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About westlondon

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  1. Much of the HPI we have experienced is exactly because the UK economy via London is in turn exposed to many other economies - the Chinese and oil-producer economies. When you host an international city its economy is going to mirror that of other international cities; Dubai, Singapore, Hong Kong, New York. I do not see what else explains how house prices can rise when average wages do not. The rise in prices must be in consequence of rising bids, either because credit is cheap or because sterling is.
  2. BTL developed much earlier than that. People who couldn't sell in the early 90s because of negative equity let their houses out instead, and rented themselves. Most mortgage lenders at that time let you do this for some period - mine allowed 2 x 2 years, others allowed more. When the period was up, they offered you a landlord mortgage (mine did, anyway - Halifax). Why not? Secured loan, rent exceeded the mortgage cost because tenants were still afraid of negative equity. Nice safe business for them, which they developed into their BTL books. AIUI they remain keen to offer low-geared landlords
  3. Indeed. They found out what happens when an underpinning assumption gets proven invalid. The thing is, though, that like a lot of homeowners in the early 1990s, they could be technically bankrupt but just about able to trade. If their ownership costs are £5000 a year, but they can also let for £5000 a year - or close enough to it that they can cover any shortfall - then it doesn't matter from one week to the next what the value of the house is.
  4. This. Check what your agreement says about landlord's responsibilities but this totally looks like his job to me. If it were me I would send him estimates for the work of an extraction and redecoration and say you're going to proceed deduct the cost plus 5% management fee from the next month's rent. As has been noted, all he can do is give you notice which he won't because he'll then have to spend the money anyway.
  5. What have Edinburgh property prices done meanwhile? Presumably the cost of ownership has fallen too? If a house in Edinburgh was £100,000 in 1998 and the interest rate was 7%, and it's now worth £250,000 and the interest rate (still on £100,000) is 3%, most landlords are probably even happier than their tenants.
  6. No, he doesn't. You cannot increase the mortgage, spend the equity you take out, and charge the extra interest off to tax. What you can do is extract equity and then use that to buy another property or fund another business. Incidentally, the games hinted at above, where you put property into a company, don't work. The company has to buy the property off the individual at its current market value, and pay stamp duty on that value to register the change of title. This costs large sums of hard cash. As the individual selling the property is also the one capitalising the company to effect the b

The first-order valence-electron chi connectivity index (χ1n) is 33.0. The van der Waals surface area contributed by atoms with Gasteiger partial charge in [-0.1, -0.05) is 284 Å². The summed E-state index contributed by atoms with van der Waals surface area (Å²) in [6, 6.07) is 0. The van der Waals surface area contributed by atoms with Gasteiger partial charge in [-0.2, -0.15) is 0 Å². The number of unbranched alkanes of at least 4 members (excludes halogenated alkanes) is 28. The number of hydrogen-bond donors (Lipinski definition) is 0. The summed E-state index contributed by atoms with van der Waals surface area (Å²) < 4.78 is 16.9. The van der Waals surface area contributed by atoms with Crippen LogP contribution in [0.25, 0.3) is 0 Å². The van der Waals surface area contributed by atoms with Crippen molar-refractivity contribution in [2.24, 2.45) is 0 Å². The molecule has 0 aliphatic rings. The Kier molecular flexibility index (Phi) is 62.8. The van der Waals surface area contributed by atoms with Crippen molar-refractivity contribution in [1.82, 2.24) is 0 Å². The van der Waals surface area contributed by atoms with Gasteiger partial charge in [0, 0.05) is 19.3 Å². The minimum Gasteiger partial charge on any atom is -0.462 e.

7. The BTL payoff comes over the longer term. Very roughly, rents are about the same as what the mortgage interest payments would be, had the owner bought the place today, with a conjectural 100% mortgage*. Hence rents vary over time roughly in line with the formula market value x interest rates plus a bit of margin, and are initially less than a repayment mortgage would cost per month. If you had bought a £100,000 house 25 years ago, it would now be worth £400,000. So its average value has been £250,000, and that's what rent would have been based on. Interest rates have averaged about 7% ove
  8. My wider point is that at the moment banks are risk averse and have no special interest in offering mortgage finance at attractive rates. They can demand low LTVs and load up a huge ultra-low-risk margin relative to their own cost. To lend at 3% against a base of 2.5 is far nicer business than lending at 10 while borrowing at 7.5. Same spread, enormously higher margin. In the late 80s, they had to absorb a lot of the interest rate increases from 6 to 15%. It was all very well base rates going up to 15%, but nobody would borrow at 17.5. So they loaned at 15.1 and whatnot. I can see the sam
  9. What does your letting agreement say about the landlord's responsibilities? It might be argued that keeping it clean and tidy is supposedly yours. I have rented places before where it was my responsibility to mastic around the bath. Supposedly this was because if it were the landlord's I'd have to let him in to inspect and do it. If the room is inadequately ventilated, mould buildup like this is inevitable.Opening the window isn't going to do a lot because there is no circulation out of the window. The only real solution to this is to have an extractor fitted that is operated by the light
  10. The trouble with or indeed the attraction of London is that the average wage in the City is probably about £60,000 a year. A couple on those salaries can raise a mortgage of £480,000 without much difficulty. Add in a deposit in the form of a few years' bonuses and they can get to £600k total buying fund without a problem. This represents little long term risk because salaries will rise nicely The dump in E-whatever it was probably went to a singleton with a bigger deposit than that.
  11. This - margin reduction by lenders on their loans - strikes me as quite a likely middle term outcome for residential lending too. Base rates will probably increase by 2016, but it doesn't follow IMO that retail mortgage rates must go up too. At the moment, the Bank rate is 0.5% and you can borrow at that plus 2.5% (i.e. a 500% markup for the bank) without even trying. If we see base rates go to 1.5%, it seems plausible to me that mortgage rates could go down, as banks try to find people prepared to take on secured debt in a climate of rising base rates. There is plenty of room in banks' lan
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